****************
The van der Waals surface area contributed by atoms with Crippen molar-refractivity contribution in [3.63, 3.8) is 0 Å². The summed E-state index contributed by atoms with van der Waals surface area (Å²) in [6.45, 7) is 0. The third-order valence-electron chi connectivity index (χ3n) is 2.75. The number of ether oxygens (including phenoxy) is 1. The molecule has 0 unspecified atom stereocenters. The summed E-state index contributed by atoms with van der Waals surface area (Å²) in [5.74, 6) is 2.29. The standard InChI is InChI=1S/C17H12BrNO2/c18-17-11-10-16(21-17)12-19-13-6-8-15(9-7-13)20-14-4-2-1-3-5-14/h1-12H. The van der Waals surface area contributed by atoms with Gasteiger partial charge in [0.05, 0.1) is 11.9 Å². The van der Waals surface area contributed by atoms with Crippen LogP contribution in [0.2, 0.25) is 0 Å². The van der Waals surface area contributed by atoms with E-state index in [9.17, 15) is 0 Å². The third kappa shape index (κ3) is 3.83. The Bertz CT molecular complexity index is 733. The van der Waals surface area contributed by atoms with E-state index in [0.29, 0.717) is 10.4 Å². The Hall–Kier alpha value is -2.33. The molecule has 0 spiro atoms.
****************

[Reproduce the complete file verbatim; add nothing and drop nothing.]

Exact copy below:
The van der Waals surface area contributed by atoms with Crippen molar-refractivity contribution in [3.63, 3.8) is 0 Å². The summed E-state index contributed by atoms with van der Waals surface area (Å²) in [6.45, 7) is 0. The third-order valence-electron chi connectivity index (χ3n) is 2.75. The number of ether oxygens (including phenoxy) is 1. The molecule has 0 unspecified atom stereocenters. The summed E-state index contributed by atoms with van der Waals surface area (Å²) in [5.74, 6) is 2.29. The standard InChI is InChI=1S/C17H12BrNO2/c18-17-11-10-16(21-17)12-19-13-6-8-15(9-7-13)20-14-4-2-1-3-5-14/h1-12H. The van der Waals surface area contributed by atoms with Gasteiger partial charge in [0.05, 0.1) is 11.9 Å². The van der Waals surface area contributed by atoms with Crippen LogP contribution in [0.2, 0.25) is 0 Å². The van der Waals surface area contributed by atoms with E-state index in [9.17, 15) is 0 Å². The third kappa shape index (κ3) is 3.83. The Bertz CT molecular complexity index is 733. The van der Waals surface area contributed by atoms with E-state index in [0.29, 0.717) is 10.4 Å². The Hall–Kier alpha value is -2.33. The molecule has 0 spiro atoms.